“We probably will.” Te sighed and looked at the desert with faraway eyes. “I hope if the humans come looking for the ones Pericles killed they won’t find anything and go away. I birthed all my children here. This is home.”

Haja spoke up. “I have a bad feeling about this.”

Te smiled at Danna over her bent back. “You have a bad feeling about everything.”

Danna couldn’t manage to smile back. She, too, had grim thoughts about the near future because she knew Dancy. Looking at all these odd...people...she couldn’t imagine how they’d hold up in a fight against The Mayor and his thugs. Dancy had guns. The Changed had sticks. Well, they had two guns and eleven bullets. She’d have to make every one count.

A pounding noise came from the rear where they were making sleds out of pallets and the seats of plastic chairs. When they were tested they slid readily over the sand but weren’t yet fully loaded. Discussions were being held on whether the stores of fuel were still any good and she couldn’t believe they hadn’t used it for cooking and light already. When she remembered that they didn’t need to cook their food it made her a little sick, especially about David. He’d been so nice and tried to help her get away and was killed for his effort.

It was decided to drain the three wheeler and see if the fuel they had was still good. Amazingly, it was. Looking around the place, Danna was surprised the army had abandoned all this stuff. They either left in a hurry or else no longer gave a damn. Pericles’s “people” had adapted it to their own purposes in surprising ways.

The medical equipment, for example, was formed of odds and ends. Danna couldn’t imagine what a fishing tackle box was doing in the middle of the desert, yet here it was. Menius, the healer, utilized fishing line for stitching wounds, cutting barbs and flattening eyes of hooks to use as needles. Salves were stored in old tins that once held ink for stampers. Herbs filled old bags. Tiny screwdrivers, sharpened to wicked points served as dental probes and they used solder to fill the holes. Just thinking about it made her teeth hurt.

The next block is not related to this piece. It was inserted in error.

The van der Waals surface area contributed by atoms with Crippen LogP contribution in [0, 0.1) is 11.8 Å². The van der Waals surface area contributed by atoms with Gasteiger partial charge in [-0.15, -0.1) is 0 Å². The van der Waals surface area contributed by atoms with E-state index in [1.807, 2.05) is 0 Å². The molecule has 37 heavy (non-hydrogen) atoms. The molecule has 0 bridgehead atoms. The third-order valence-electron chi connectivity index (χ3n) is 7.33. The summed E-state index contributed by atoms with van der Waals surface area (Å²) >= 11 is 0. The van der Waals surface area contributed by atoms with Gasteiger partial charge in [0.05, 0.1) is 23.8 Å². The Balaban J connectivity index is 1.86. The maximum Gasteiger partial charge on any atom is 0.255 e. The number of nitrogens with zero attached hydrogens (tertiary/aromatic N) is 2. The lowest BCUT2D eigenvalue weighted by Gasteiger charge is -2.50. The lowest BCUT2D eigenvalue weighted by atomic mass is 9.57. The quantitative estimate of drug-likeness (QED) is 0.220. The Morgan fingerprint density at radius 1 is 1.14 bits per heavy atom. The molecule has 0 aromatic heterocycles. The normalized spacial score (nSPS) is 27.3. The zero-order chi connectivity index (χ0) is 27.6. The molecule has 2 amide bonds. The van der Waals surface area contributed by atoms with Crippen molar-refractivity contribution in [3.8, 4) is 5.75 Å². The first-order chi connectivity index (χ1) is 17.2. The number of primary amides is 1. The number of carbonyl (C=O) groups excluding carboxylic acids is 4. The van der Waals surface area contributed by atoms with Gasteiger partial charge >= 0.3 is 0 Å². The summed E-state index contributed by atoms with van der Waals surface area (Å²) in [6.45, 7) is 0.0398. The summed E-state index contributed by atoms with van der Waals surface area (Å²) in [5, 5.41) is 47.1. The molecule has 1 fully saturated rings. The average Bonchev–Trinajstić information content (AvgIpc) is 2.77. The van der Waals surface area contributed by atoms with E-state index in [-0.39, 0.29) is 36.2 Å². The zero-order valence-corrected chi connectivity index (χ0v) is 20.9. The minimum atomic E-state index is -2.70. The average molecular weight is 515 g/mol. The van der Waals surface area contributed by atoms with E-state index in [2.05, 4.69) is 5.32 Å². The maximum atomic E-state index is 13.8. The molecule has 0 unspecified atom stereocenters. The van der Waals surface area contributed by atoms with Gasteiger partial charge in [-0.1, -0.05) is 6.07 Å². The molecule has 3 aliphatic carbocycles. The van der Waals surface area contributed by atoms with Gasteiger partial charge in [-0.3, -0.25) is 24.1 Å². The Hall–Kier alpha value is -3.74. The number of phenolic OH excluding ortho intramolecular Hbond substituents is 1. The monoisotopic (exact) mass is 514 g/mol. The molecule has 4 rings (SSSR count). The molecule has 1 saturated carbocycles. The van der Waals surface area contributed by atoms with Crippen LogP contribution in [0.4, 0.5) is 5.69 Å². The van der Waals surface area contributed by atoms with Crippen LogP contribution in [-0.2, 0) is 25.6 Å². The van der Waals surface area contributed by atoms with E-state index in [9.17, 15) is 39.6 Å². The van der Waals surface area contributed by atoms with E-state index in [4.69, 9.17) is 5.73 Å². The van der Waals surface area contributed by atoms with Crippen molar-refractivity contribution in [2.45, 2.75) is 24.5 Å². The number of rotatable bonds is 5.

A shy, young Dog Woman approached her with a battered guitar she’d restrung with gut and demonstrated a natural gift for playing the thing. As she listened to the playing it attracted two others with flutes fashioned from wood. A cat-boy slipped up with his plastic bucket drum and began tapping softly to keep time. One by one, children joined them and began to dance. As if in response to the need to take a break from all the serious preparations, the adults trooped over to join in.

Danna couldn’t help but smile and clap along as they threw themselves into the rhythm heart and soul. “Shouldn’t we be doing something else?” she asked Haja. “Getting things ready to move?”

Aces flopped down next to her and grinned. “We are ready. Mostly. We just have to pack things on our backs and make a move. Right now seems an appropriate time to celebrate life because in a few days we might be dead.” He stood and extended a hand to her. “If you’re going to fight with us, you have to join the dance.”